Wonder vs. miracle

jokaec

Senior Member
Chinese - Hong Kong
A. Why you know it's very hardly make a real car by yourself but you still work on it?
B. Because I would like to make a "wonder" or "miracle".

Are they both correct? If so, which one is more common? Thank you.
 
  • TheCrociato91

    Senior Member
    Italian - Northern Italy
    Sentence A is gramatically wrong. I imagine you mean something like: "Why are still working at building a car by yourself despite knowing it's very hard?"
    As for sentence B, both "wonder" and "miracle" are usually associated with the verb "to work", or even "to perform" miracles.
     

    Sparky Malarky

    Moderator
    English - US
    Look up wonder and miracle in the dictionary. There is a link to one a the top of this page. Then let us know if you have questions about the difference between them.
     

    jokaec

    Senior Member
    Chinese - Hong Kong
    Look up wonder and miracle in the dictionary. There is a link to one a the top of this page. Then let us know if you have questions about the difference between them.
    There is a definition of "wonder" is "miraculous deed or event;" I think they are synonyms.
     

    Sparky Malarky

    Moderator
    English - US
    There is a definition of "wonder" is "miraculous deed or event;" I think they are synonyms.
    Hmmm... Not exactly, although they are very close.

    The literal meaning of miracle is an event which is not possible, but which happens anyway because a god or supernatural force makes it happen. If your legs were cut off, and Jesus (or Buddha or Krisha or Mohammad or the flying spaghetti monster) suddenly appeared and blessed you and then your legs were back on your body and fine, this would be a miracle. However, many people use the word "miracle" more loosely. If your leg was cut off in an accident, and surgeons worked for hours to reattach it, and a year later, after many months of healing and therapy you could walk on it again, you might say "It's a miracle!" It does seem miraculous, but your leg was reattached by science. Maybe you believe that God had a hand in your healing (and maybe you don't) but it isn't as though there is no explanation for how your leg got better.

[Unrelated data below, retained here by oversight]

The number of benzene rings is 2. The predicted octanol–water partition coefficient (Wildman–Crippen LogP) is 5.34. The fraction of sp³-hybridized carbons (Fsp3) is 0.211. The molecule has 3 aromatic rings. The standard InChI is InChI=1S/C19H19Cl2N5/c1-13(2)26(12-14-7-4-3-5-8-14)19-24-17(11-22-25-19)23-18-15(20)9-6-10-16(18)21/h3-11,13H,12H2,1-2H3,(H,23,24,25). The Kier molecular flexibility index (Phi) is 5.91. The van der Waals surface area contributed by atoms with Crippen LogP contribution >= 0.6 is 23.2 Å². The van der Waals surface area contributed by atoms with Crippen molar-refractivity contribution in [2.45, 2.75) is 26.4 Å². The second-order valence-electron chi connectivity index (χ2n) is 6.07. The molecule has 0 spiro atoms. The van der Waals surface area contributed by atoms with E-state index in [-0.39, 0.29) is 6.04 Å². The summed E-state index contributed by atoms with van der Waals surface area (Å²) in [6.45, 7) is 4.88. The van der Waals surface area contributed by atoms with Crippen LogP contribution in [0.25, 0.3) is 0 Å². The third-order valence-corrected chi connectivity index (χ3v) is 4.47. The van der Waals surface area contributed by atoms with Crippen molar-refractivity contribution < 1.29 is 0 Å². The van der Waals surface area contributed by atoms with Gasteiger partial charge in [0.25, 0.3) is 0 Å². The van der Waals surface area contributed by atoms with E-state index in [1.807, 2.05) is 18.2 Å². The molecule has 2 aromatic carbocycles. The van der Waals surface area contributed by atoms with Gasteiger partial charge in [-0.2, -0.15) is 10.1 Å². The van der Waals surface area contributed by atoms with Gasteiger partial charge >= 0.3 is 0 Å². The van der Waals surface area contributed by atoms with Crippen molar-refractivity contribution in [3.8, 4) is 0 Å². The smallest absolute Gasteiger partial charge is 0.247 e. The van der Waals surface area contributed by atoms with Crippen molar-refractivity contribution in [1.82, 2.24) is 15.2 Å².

People use the word "miracle" to mean something very unexpected and beneficial. This is a bit of hyperbole. But so many people use the word that way that this meaning is in the dictionary.

    A wonder is something that is so impressive that people are filled with awe. If a surgeon could reattach a severed limb that would surely be a wonder.

    So in a way, the two words are synonyms, but they actually have slightly different shades of meaning.
     
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